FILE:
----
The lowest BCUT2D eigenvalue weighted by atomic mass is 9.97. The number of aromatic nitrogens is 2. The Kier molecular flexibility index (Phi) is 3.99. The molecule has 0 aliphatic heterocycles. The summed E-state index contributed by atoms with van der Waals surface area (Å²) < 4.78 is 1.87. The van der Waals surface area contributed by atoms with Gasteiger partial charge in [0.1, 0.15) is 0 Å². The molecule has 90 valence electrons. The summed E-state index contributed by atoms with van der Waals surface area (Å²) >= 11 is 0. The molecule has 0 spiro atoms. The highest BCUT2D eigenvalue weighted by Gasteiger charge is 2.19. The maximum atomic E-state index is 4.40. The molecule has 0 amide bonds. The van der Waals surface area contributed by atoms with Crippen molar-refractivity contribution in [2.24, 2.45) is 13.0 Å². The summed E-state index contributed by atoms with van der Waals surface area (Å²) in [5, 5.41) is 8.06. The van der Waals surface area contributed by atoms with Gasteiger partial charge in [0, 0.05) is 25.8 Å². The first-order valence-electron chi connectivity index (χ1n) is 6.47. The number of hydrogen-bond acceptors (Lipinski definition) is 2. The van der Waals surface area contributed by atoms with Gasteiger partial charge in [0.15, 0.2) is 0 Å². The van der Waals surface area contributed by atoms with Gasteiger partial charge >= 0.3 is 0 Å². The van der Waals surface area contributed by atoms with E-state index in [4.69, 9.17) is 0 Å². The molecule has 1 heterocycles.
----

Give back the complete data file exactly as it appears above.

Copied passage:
The lowest BCUT2D eigenvalue weighted by atomic mass is 9.97. The number of aromatic nitrogens is 2. The Kier molecular flexibility index (Phi) is 3.99. The molecule has 0 aliphatic heterocycles. The summed E-state index contributed by atoms with van der Waals surface area (Å²) < 4.78 is 1.87. The van der Waals surface area contributed by atoms with Gasteiger partial charge in [0.1, 0.15) is 0 Å². The molecule has 90 valence electrons. The summed E-state index contributed by atoms with van der Waals surface area (Å²) >= 11 is 0. The molecule has 0 spiro atoms. The highest BCUT2D eigenvalue weighted by Gasteiger charge is 2.19. The maximum atomic E-state index is 4.40. The molecule has 0 amide bonds. The van der Waals surface area contributed by atoms with Crippen molar-refractivity contribution in [2.24, 2.45) is 13.0 Å². The summed E-state index contributed by atoms with van der Waals surface area (Å²) in [5, 5.41) is 8.06. The van der Waals surface area contributed by atoms with Gasteiger partial charge in [0, 0.05) is 25.8 Å². The first-order valence-electron chi connectivity index (χ1n) is 6.47. The number of hydrogen-bond acceptors (Lipinski definition) is 2. The van der Waals surface area contributed by atoms with Gasteiger partial charge in [0.15, 0.2) is 0 Å². The van der Waals surface area contributed by atoms with Gasteiger partial charge >= 0.3 is 0 Å². The van der Waals surface area contributed by atoms with E-state index in [4.69, 9.17) is 0 Å². The molecule has 1 heterocycles.